The Foreign Service Journal, November 2022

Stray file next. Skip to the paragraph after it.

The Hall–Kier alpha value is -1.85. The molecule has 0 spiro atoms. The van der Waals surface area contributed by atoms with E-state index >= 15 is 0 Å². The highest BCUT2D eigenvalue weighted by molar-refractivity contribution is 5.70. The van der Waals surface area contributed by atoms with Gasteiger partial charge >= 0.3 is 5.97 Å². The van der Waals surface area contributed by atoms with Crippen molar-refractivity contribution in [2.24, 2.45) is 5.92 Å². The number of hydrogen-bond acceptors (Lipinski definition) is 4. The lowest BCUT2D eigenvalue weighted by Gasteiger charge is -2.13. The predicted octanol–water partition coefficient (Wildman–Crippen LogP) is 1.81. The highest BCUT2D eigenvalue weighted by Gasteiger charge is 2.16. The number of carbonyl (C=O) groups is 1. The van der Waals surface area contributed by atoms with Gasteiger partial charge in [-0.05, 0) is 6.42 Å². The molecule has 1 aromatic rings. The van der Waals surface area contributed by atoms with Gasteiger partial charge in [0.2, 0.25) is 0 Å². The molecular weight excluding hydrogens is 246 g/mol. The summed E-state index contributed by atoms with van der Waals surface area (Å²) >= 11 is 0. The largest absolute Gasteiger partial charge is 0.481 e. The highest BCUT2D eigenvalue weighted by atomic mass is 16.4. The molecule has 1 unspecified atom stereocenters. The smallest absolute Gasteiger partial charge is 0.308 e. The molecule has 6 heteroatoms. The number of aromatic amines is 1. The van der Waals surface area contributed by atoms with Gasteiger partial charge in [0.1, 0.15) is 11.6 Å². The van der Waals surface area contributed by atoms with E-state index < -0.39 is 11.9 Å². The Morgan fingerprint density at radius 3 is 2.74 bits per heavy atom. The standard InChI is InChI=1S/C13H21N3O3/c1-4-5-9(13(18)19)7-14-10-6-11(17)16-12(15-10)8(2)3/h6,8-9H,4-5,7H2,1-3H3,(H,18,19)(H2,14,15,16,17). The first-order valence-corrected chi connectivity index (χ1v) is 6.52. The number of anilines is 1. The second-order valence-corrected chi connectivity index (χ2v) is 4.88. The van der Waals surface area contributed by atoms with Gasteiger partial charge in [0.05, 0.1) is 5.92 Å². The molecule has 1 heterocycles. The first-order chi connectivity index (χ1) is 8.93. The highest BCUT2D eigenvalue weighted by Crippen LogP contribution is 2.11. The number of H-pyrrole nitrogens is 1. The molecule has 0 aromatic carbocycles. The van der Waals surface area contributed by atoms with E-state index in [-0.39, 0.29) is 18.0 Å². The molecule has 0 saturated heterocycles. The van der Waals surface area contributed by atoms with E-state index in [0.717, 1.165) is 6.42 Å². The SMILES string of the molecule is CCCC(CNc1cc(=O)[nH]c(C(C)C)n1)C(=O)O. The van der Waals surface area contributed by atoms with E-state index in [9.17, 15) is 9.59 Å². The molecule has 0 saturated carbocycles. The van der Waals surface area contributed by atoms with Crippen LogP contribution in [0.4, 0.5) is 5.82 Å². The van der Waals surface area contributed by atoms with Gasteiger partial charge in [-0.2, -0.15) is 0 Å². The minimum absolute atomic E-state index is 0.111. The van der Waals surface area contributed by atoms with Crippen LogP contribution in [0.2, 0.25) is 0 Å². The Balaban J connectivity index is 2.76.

14 NOVEMBER 2022 | THE FOREIGN SERVICE JOURNAL out the president’s policy and often said so. When asked by British Prime Minister Margaret Thatcher after the Reykjavík Summit how he, “a man with his feet on the ground,” could have let Reagan talk with Gorbachev about eliminating nuclear weapons, Shultz replied: “Mag- gie, he’s the president. Besides, I agree with him.” Reagan’s loathing of the idea of using nuclear weapons in war led him to declare in his 1984 State of the Union Message: “A nuclear war cannot be won and must never be fought.” Those words were repeated in a joint statement issued by Reagan and Gorbachev in 1985 when they met for the first time at a U.S.-Soviet summit meeting in Geneva. In 1986, Reagan and Gorbachev met in Reykjavík, Iceland, and seriously discussed the elimination of nuclear weapons. In 1987, building on the Reyk- javík meeting, a U.S.-Soviet treaty was concluded that resulted in the elimina- tion of all U.S. and Soviet intermedi- ate- and short-range nuclear weapons delivery systems. Work on a strategic arms reduction treaty was well along when the Reagan administration ended, and Shultz left office. The treaty was concluded during the single term of George H.W. Bush. An interesting sidelight of the first President Bush’s attitude toward the dissolution of the Soviet Union was a statement he made in Ukraine, urging that country not to seek independence at all costs. He was concerned about centralized control of the Soviet stockpile of nuclear weapons. For this, his speech became known as “the Chicken Kiev speech.” In 1988 Reagan met with Gorbachev in Moscow. Walking with Gorbachev through Red Square, Reagan was asked by a reporter about the speech in which he had condemned the Soviet Union as an “Evil Empire.” His reply: “You are talk- ing about another time, another era.” Gorbachev’s major and perhaps most lasting achievement was his freeing of the nations of Eastern Europe to join or not to join alliances. This is a provision of the Helsinki Final Act, which Leonid Brezhnev, one of his predecessors as General Secretary of the Communist Party of the Soviet Union, had signed. Soviet leaders prior to Gorbachev had